It is wonderful to see cities and countries across Europe making aggressive climate action plans and including cycling as an important component. Transport Infrastructure Ireland (TII) recently announced that consolation is underway on its new 3,500-kilometre cycling network that will link 200 villages, towns, and cities across the country.
The network will not only benefit residents of Ireland, but it will also be a boon for local tourism as active travelers from around the world will take note of the network and add the beautiful country to their collective bucket list.
“The expansion of our cycling network is key to enabling everyone, young and old, urban and rural, to enjoy and make the switch to cycling. Whilst we will continue to invest in Greenways like the Galway to Dublin route currently under development, this is not only about providing cycleways for long-distance cyclists,” said Minister for Transport Eamon Ryan, in a press release. “This proposed network’s focus is on everyday travel and use — connecting village to village, town to village, city to town. It’s another step in connecting our communities, to enable and encourage as many of us as possible to choose the bike when traveling. The network will connect to other sustainable transport modes, enabling further onward travel using the bus, train and by walking.”
The network will corporate some existing greenways as well as those that are planned but not yet built-in addition to a range of proposed new routes. According to TII, the network will “complement and integrate local cycling development projects and Greenways.” As a result, cyclists will not only be able to travel by these villages, towns, and cities but also make their way to the town centers as part of the network.
The goal of the network is to make it easier and safer for more people to cycle for commuting, leisure, and tourism, reducing reliance on the car. And, of course, lowering carbon emissions and combating the climate crisis as a result.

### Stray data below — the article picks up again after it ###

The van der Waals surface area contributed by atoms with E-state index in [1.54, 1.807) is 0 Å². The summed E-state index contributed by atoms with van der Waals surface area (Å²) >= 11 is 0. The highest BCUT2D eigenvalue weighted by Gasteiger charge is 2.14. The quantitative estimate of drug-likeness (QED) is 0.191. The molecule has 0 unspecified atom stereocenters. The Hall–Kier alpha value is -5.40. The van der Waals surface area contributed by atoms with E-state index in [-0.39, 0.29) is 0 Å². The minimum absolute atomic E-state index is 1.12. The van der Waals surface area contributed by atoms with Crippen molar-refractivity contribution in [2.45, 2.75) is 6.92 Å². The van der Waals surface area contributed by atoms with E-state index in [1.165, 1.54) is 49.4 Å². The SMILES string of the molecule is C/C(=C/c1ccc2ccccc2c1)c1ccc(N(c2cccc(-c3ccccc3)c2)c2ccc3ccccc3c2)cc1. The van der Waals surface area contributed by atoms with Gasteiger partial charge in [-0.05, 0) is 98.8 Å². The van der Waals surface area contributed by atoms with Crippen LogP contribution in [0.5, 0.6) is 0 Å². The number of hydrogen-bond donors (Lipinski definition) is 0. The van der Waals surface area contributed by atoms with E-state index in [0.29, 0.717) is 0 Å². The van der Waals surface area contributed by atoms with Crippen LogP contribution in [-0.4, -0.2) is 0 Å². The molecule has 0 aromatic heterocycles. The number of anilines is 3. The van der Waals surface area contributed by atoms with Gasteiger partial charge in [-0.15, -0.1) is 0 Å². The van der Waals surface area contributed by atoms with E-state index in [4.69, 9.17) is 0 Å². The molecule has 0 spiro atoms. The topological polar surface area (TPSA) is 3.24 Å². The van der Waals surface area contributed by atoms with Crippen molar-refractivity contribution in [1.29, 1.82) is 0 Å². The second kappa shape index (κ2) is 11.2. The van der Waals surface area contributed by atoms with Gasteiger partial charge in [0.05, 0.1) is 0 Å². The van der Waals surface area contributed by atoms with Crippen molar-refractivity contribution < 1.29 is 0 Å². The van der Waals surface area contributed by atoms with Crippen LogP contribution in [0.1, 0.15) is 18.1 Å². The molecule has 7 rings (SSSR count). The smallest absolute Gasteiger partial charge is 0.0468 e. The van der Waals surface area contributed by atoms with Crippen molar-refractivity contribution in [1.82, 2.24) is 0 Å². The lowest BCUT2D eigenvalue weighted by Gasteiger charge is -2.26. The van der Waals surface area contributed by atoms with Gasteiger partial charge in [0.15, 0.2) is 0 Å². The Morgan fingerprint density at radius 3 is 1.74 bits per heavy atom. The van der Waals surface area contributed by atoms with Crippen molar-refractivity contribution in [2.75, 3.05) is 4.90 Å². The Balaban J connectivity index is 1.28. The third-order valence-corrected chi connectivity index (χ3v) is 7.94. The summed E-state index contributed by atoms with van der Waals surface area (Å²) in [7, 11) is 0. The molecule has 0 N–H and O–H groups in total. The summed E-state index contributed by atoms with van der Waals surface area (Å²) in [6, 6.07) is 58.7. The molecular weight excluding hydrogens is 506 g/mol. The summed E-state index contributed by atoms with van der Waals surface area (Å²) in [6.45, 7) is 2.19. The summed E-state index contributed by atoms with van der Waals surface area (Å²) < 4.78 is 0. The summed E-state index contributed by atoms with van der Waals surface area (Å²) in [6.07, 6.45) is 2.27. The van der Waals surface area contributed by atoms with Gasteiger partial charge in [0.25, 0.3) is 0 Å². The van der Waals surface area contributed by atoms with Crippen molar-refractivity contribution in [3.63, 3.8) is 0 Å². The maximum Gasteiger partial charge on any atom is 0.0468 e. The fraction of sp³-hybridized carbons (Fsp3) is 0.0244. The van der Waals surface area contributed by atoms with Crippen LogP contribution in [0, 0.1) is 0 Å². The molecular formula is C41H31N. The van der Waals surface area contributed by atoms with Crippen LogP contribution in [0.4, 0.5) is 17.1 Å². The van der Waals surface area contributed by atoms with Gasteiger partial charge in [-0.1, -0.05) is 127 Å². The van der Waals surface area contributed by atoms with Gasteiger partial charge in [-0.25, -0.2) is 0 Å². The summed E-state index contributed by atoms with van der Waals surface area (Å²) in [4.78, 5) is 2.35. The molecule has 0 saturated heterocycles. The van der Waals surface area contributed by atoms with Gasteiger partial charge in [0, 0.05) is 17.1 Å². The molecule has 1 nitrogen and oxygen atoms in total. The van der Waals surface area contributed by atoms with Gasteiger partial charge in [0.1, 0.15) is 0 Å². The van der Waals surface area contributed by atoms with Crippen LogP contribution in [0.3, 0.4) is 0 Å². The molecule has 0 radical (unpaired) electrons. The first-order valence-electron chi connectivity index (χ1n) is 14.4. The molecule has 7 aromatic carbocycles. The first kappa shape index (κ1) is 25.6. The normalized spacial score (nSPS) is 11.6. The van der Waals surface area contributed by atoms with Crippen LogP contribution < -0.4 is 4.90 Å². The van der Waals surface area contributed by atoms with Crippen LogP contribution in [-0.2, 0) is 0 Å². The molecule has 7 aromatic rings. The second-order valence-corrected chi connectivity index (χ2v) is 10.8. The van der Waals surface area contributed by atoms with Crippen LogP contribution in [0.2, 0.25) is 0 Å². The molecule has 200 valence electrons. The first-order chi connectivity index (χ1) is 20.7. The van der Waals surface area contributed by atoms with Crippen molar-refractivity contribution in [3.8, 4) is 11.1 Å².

“The NCN will provide benefits for cyclists and local communities across the country,” said Minister of State Hildegarde Naughton. “It will help commuters, leisure users, and tourists to choose to cycle, encouraging a modal shift to a healthy form of travel and helping to reduce carbon emissions from transport. The NCN will be made up of accessible, sustainable, and high-quality routes. Both road safety, and the safety and security of cyclists, will be central to its development.”
Ireland is also home to a EuroVelo route, which follows along the coastline of the country and is gorgeous. The proposed network fills in the gaps and is much more oriented toward sustainable transportation.
As part of the European Green New Deal, in 2020 the European Commission set an ambitious target of a 55 percent cut in emissions by 2030. The EU in turn has tasked its member countries, including Ireland, with the creation of climate plans to meet those objectives. Many countries are embracing cycling and creating plans to encourage residents to take up cycling as a way to reduce driving motor vehicles.
In Ireland, the development of a National Cycle Network is in line with the government’s Climate Action Plan (Action 232) which commits to developing cycle networks in Local Authority Plans.
The consultation period for the NCN is open from May 4 to June 7, 2022.
The plan is for the network to go for ministerial approval in the fall, which is in line with Ireland’s Climate Action Plan. And it will move quickly into the implementation phase.